Part 2: Define Your Results
Now that you have identified your stakeholders and set their requirements, you’ll need to set the expectations of what the ideal vendor partner will provide. Before making contact with a potential vendor, know the results you expect from your interactions with the vendors. Contemplate how you will structure the evaluation to achieve them.
Why are You Performing This Evaluation?
Are you looking for a plug-and-play solution, a specific service, or a strategic partner for future projects? Defining what you need to achieve with a vendor up-front. This will help to anchor all conversations and make disqualifying misaligned vendors easier.
How many rounds of evaluations are necessary?
It’s important to determine what information is necessary for deciding if a vendor is an appropriate fit. What criteria will you use to determine which vendors proceed to the next round of evaluations? The complexity of your requirements and the importance of non-product factors, such as experience, price, service, and vendor culture, can help you determine how many sessions to arrange as well as the order and focus for each.
What Format Will Be Used in Each Round of an Evaluation?
Emails, virtual calls, on-site demos, proposals, and hands-on trials all have their place in the process and it’s important to know which to leverage when. For instance, if the vendor is not local, a remote call would be sufficient for an introductory overview of the company, but for a later phase, a full-day in-person session may be more appropriate.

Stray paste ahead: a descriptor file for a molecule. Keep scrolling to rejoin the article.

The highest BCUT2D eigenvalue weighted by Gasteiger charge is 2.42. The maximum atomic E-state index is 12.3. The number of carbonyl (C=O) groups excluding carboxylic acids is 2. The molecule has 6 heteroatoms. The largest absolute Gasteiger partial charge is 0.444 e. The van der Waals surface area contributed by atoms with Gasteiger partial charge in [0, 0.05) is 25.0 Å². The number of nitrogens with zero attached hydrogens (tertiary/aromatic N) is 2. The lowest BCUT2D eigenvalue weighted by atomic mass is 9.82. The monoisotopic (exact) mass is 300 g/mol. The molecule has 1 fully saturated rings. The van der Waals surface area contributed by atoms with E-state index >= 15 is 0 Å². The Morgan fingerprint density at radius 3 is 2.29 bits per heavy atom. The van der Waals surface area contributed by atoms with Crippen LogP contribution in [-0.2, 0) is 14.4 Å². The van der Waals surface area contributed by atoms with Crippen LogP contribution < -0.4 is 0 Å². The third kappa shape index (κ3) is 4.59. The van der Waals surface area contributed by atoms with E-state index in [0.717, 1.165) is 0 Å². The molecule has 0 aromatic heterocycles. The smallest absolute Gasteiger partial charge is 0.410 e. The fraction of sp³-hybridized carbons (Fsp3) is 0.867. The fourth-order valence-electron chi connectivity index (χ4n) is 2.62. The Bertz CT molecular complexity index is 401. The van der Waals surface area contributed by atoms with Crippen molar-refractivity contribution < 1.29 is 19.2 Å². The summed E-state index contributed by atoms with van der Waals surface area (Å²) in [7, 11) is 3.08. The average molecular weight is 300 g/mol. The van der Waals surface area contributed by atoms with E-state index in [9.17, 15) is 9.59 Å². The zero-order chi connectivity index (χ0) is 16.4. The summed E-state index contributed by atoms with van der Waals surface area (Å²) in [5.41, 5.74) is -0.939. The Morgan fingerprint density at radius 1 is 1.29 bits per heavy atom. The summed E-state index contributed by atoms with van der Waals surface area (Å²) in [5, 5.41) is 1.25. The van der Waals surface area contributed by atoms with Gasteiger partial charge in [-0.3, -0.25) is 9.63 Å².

When Will Each Round of the Evaluation Take Place?
Approximately how long will the vendors need to prepare before each round and how much time will your team need to evaluate the information provided before determining who proceeds to the next phase of the evaluation? Keep in mind that the cadence of engagements will be impacted by the deadline for a decision, the number of vendors you’re evaluating, the complexity of the products being evaluated, and whether you have resources or consultants dedicated to the evaluation full-time.
Which Stakeholders Will Be Involved in Each Session?
How do you make sure that each impacted team is represented at critical points in the evaluation? While it may be appropriate to incorporate some redundancy into your pool of stakeholders for critical perspectives, you also do not want to divert from your planned course due to too many voices providing conflicting directions. If you’re unable to create a small, stable review panel of stakeholders to provide a consistent perspective across vendors and rounds of the evaluation, you will need to make sure that your core evaluation team is familiar enough with the requirements from each impacted group to represent their viewpoint in any interaction with the vendors, even if they are unable to attend a session.
Once your evaluation is structured, you’ll be ready to connect with your vendors and set up the initial rounds of evaluations.
Stay tuned for Part 3 Thorough Documentation coming next week!
Check out part 1 of this 3 part series, Identify Your Key Stakeholders.